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血滴子 (1975)
The Flying Guillotine

Reviewed by: Gaijin84
Date: 10/07/2005
Summary: Fun, but somewhat disappointing...

Featuring one of the most original and unique weapons in film, The Flying Guillotine is one of the best know Shaw Brothers films of the 70s. Starring the popular Chen Kuan Tai, it tells the story of Ma Tang (Chen) and the Flying Guillotines, a secret assassination squad started by the Manchu Emperor Yung Cheng (Kong Yeung) in order to wipe out his political opponents. After Ma Tang becomes one of the most proficient killers in the group, he starts to have a crisis of conscious about his role in these murders. Although he has sworn undying loyalty to the Emperor, he can't agree with the actions he is taking. After one of his close friends is himself murdered for not completing a task, Ma Tang decides to escape from the group. After he meets and marries a traveling singer, Yu Ping (Lau Ng Kei), he tries to make a new life with his family in the country. However, the Flying Guillotines manage to track him down and will not let him go easily.

Although I was really anticipating seeing this classic again (I think the first time I saw it I was only 8 or 9), I couldn't help but feel disappointed. The story is a little bland, even with the good acting of Chen Kuan Tai and Wai Wang. The character development of Chen's character was also well done, with an interesting element of him hating to kill his former friends, but knowing he could never live in peace until he rid them all. Wai Wang is exceptionally dastardly and uses everyone around him for his own means until he disposes of them with the flying guillotine. Although hand to hand combat is obviously going to be focused on, those scenes that do exist are relatively poorly choreographed and flat. Chen Kuan Tai was known as being a true martial artist with classic training, but you would never be able to tell from his scenes. It seemed that he was holding back most of the time and not fully expressing his character through the combat. Although she was only in Shaw Brothers movies for the duration of her original contract, Lau Ng Kei adds a great amount of grace and beauty to her role.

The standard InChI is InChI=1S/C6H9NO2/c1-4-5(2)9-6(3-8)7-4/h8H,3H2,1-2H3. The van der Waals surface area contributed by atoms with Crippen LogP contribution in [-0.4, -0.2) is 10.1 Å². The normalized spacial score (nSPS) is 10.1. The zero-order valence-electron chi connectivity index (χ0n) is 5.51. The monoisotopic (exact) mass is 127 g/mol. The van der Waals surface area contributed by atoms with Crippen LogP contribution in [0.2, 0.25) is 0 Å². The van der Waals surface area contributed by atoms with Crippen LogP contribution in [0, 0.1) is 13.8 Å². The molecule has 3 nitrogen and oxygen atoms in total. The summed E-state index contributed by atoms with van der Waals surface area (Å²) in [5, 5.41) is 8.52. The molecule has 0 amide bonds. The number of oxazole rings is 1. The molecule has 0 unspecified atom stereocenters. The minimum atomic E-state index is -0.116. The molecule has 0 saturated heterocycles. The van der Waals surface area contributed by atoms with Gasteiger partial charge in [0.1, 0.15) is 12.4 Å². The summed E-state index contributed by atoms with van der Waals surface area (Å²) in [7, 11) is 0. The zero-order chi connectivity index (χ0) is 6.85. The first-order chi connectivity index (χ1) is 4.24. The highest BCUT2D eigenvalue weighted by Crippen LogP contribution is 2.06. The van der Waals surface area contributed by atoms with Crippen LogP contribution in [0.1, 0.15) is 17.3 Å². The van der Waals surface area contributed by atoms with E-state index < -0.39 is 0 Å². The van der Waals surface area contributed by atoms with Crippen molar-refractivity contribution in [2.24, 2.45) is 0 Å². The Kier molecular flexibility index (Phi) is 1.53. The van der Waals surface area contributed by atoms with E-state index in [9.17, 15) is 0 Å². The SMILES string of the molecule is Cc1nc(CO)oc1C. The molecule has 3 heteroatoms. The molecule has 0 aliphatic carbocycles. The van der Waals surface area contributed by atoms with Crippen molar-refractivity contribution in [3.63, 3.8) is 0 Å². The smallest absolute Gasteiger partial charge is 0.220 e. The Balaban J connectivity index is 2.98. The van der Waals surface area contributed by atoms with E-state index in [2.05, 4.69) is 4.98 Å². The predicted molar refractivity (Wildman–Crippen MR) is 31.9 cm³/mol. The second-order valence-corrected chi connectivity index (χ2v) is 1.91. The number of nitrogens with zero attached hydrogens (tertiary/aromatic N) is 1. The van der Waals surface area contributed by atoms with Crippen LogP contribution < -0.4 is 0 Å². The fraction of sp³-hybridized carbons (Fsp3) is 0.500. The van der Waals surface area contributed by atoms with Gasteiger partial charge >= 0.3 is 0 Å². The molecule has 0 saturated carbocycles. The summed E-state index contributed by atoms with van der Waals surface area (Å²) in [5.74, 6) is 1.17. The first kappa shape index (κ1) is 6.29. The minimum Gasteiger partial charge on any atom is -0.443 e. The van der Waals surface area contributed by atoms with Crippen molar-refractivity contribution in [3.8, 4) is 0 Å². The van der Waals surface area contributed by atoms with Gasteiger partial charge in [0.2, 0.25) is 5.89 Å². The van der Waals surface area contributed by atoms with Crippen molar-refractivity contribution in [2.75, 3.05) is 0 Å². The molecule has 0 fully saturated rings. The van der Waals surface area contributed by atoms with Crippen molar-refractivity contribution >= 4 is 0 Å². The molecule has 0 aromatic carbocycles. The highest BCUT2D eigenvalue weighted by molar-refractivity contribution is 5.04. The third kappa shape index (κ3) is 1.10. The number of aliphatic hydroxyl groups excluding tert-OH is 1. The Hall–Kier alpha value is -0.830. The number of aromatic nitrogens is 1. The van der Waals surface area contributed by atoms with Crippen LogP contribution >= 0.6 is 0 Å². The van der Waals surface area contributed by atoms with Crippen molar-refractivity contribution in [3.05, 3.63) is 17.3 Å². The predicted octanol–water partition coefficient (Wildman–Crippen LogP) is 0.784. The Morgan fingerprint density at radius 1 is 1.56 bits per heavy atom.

The Flying Guillotine is a fun movie for its campiness and classic exotic weapon, but an overall mediocre Shaw offering if you're looking for plot and exciting martial arts.

Reviewer Score: 6

Reviewed by: Sydneyguy
Date: 09/26/2005
Summary: Worth a look

i know a lot of people like this movie, and i do appreciate the depth the story goes into,especially humanising the plight of the characters, making them more than just robot characters.

But i just didn't enjoy this movie as much as i should of. Maybe i was expecting more action. Was it because the pace was a little slow? Maybe i was expecting a "no brainer" movie!!

Though i found this movie average, the development of the characters is the best i have seen from any Shaw brothers movie


Reviewed by: sharkeysbar
Date: 07/25/2004
Summary: Gore fest?

Any Chen Guan Tai film from the 1970s is worth a viewing or two. This one is rather light on for kung fu, but what it lacks in fights it nearly makes up for with decapitations! A story of honour, love and betrayal, sort of standard fare for Shaw Brothers, I felt it never really reached its potential, but still visually quite good. As an aside, the "wanted man" posters..... me thinks the artist was short sighted, haha.

Reviewed by: MrBooth
Date: 05/22/2004

***1/2 THE FLYING GUILLOTINE: You can never go too far wrong with Chen Kuan Tai in the lead role, and TFG features a solid story (a little reminiscent of Lone Wolf & Cub) and good production values, with decent action. It's lacking a certain polish that keeps it from being a bona fide classic though. Felt like the Celestial disc might be missing some gore?

Reviewer Score: 7

Reviewed by: battlemonkey
Date: 12/21/1999

The emperor is getting paranoid, and orders a loyal subject toinvent an undefeatable weapon. The result is the infamous flying guillotine (did this thing really exist?). Of the soldiers training to use it, Chen Kuan Tai is the best, much to the jealously of the second-best at using it. Second best tries to frame Kuan Tai, who eventually leaves himself when he figures out the emperor is mad and killing innocent people. Kuan Tai starts a new life, complete with wife, but can't escape his past forever. His enemies come looking for him, and he must find a way to defeat the dreaded hatbox with teeth. Some people think it is stupid. I sort of like it. Not a lot of kung fu, but plenty of decapitation and blood-letting.

Reviewed by: hkcinema
Date: 12/08/1999

Not for the weak of heart. The baddie in this film has this device that looks, at first, like a frisbee with a rope attached to it. The trick is, if the frisbee can get over your head, this screen with metal edges drops down over your head, enabling the "thrower" to yank on the rope and take off your head. Mucho blood in this one, but lots of (semi-sick) fun.


[Reviewed by Dale Whitehouse]